Dane van Niekerk spoke ahead of the vital clash with England
Many captains would fear facing England in their ICC Women’s T20 World Cup 2020 opener but Dane van Niekerk certainly isn’t one of them.
- South Africa face England in their opening Group B match in Perth
- Van Niekerk is relishing the chance to play the side that knocked them out of the Women’s Cricket World Cup 2017
- Heather Knight knows England can’t take anything for granted at the WACA
Instead the South Africa skipper is relishing the task – nearly three years on from when the Proteas were denied a place in the Women’s Cricket World Cup Final by Heather Knight’s side.
The two meet again at the WACA on Sunday, with Van Niekerk thrilled to have the chance to call upon all her key names for the first time since they went to England.
“I think the last time we had a full-strength side was in 2017 and we did really well there,” she said.
“So hopefully that counts in our favour and we still have to play really good cricket and stay true to the brand of cricket we want to play.
"You have to hit the ground running in your first game and what better way to face England in the first game.
“We know how crucial the game is and if we can get one up on them it will make our road to the semis much easier.
“It’s nice to be back up there in the order with Lizelle Lee.
“She’s been phenomenal for us up the order hopefully she can come good, she hit a century at the WACA not long ago and I asked her if she could channel that again.”
Saturday’s double-header of matches were the first WT20Is to be played at the WACA, but Knight’s England are far from going into the unknown.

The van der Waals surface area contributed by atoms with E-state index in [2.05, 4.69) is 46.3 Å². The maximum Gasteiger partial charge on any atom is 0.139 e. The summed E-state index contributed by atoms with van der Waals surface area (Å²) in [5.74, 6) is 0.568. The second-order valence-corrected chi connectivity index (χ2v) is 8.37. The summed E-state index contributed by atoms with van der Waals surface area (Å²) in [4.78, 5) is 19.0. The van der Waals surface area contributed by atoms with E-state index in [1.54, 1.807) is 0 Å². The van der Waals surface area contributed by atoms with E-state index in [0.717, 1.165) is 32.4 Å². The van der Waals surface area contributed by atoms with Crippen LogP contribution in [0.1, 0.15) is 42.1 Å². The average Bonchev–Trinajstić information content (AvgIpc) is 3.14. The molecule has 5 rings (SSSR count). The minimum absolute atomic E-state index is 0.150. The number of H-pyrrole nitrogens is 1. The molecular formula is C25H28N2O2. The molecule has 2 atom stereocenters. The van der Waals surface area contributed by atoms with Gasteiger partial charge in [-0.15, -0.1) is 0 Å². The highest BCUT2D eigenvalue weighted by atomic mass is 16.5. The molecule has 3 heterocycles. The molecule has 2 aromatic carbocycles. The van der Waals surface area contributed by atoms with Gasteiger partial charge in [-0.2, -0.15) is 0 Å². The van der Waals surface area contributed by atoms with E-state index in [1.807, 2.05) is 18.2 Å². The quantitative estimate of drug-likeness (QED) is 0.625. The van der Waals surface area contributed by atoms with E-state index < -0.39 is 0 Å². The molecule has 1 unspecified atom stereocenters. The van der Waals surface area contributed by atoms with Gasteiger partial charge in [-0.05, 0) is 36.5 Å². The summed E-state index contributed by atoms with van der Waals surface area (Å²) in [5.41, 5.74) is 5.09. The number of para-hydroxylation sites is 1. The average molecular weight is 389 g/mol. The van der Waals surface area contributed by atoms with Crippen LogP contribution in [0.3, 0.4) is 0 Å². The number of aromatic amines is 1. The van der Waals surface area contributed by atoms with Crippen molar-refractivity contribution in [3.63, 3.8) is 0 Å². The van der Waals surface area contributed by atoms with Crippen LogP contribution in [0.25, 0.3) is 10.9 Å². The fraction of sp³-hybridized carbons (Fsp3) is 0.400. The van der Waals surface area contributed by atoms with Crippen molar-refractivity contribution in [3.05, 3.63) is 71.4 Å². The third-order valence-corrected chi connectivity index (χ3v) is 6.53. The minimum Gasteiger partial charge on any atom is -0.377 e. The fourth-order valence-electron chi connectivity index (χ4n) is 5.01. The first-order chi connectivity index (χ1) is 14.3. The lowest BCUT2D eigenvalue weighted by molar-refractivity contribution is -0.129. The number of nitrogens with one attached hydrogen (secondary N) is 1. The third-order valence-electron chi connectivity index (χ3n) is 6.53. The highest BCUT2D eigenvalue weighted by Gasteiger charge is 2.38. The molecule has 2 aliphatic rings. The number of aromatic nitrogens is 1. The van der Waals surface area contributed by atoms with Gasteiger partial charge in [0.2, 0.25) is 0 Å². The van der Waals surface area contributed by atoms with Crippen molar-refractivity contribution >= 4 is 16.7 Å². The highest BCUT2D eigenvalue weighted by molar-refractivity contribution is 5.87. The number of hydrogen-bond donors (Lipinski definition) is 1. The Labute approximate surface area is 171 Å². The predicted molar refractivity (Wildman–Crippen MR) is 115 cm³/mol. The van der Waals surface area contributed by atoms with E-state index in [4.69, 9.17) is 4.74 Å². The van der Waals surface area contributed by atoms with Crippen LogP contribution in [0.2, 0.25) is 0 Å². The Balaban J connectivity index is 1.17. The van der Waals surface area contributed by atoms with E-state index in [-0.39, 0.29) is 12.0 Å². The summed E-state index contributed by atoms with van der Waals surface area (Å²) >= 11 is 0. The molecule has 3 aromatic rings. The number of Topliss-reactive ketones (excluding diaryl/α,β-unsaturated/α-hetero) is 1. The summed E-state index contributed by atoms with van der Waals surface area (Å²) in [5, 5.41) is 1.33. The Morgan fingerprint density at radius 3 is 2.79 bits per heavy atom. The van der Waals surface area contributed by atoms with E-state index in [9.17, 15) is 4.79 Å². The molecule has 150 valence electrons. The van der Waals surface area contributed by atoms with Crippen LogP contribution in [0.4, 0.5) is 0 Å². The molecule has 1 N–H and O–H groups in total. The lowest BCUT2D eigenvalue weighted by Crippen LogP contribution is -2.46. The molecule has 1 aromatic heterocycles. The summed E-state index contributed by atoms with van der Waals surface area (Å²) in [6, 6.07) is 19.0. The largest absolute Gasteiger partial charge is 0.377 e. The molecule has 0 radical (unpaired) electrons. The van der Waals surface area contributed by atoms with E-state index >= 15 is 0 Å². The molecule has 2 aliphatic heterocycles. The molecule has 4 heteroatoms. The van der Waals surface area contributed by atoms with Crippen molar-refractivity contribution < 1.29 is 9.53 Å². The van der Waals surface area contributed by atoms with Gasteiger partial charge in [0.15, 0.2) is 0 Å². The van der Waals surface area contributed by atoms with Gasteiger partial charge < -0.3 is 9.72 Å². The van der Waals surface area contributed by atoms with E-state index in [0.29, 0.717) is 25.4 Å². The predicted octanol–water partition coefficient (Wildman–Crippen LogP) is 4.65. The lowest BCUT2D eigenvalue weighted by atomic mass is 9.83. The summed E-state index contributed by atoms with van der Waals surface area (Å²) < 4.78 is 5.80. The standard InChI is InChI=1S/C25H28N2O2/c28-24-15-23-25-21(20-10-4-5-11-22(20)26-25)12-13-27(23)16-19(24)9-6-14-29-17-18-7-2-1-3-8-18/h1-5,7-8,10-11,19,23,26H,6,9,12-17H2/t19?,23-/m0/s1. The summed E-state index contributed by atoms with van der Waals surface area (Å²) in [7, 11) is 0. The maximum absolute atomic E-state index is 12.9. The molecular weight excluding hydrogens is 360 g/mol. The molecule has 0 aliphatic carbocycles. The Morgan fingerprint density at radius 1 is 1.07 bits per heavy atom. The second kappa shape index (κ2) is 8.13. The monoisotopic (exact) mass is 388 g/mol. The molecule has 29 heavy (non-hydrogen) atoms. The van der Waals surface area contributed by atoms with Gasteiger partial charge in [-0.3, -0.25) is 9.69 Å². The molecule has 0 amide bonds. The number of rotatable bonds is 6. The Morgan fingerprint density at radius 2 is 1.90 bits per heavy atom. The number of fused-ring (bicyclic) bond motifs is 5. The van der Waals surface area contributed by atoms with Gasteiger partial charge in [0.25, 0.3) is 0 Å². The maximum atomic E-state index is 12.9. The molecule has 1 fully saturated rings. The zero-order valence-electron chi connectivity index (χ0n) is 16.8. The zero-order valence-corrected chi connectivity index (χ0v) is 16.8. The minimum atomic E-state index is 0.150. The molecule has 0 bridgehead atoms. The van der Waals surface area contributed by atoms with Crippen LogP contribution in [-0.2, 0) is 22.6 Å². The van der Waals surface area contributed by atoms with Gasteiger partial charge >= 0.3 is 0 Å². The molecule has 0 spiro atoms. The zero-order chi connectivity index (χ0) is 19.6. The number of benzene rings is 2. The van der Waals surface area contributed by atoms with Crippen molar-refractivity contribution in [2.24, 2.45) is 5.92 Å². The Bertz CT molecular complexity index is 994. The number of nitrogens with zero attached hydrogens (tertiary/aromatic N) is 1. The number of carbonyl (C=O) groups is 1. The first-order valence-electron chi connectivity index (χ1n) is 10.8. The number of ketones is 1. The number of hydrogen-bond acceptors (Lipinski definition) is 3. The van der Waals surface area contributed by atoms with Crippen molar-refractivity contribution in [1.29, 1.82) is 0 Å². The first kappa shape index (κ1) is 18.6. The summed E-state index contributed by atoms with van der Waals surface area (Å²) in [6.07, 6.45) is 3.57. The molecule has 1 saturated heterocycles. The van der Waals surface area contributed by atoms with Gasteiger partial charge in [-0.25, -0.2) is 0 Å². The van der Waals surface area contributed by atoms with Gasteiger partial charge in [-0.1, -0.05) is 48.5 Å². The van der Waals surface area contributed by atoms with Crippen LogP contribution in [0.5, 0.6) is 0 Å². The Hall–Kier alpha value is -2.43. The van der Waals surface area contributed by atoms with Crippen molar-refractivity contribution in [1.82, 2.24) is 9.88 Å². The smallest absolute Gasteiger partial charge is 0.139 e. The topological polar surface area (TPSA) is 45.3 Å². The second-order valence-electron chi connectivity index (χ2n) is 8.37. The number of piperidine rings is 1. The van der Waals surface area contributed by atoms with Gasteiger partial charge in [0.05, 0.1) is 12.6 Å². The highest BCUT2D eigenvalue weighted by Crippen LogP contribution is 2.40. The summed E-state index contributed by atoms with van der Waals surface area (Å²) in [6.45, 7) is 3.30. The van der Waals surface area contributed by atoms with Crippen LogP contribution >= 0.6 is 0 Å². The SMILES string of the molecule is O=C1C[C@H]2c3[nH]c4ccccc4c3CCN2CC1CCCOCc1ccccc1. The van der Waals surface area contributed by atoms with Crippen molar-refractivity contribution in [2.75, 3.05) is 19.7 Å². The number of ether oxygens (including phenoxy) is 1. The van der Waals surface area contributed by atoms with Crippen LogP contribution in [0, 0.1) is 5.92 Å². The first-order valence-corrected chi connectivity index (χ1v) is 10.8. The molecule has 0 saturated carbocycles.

Coach Lisa Keightley was formerly in charge of the Perth Scorchers in the Women’s Big Bash League while star all-rounder Nat Sciver took her place in the squad.
As 50-over world champions, they also enter the Women’s T20 World Cup with confidence but, with India beating Australia in the opening match, the captain knows they can’t take anything for granted.
“Lisa has brought a lot in terms of how to be successful at the WACA,” she said. “They don’t actually play a lot of games under the lights there because of the time difference.
“So that’s something that will be something different that we will need to adapt to and making sure that we communicate that very clearly as a side when we’re out on the pitch and adapting to the conditions in front of us.
“In the context of the tournament any team can win it, T20 can be quite a fickle game. We aren’t too worried about what’s going on in the other group – our main job is starting well and trying to get out of these group stages.
“I think there’s match winners in every team at T20 you only need on or two match winners to win a game.”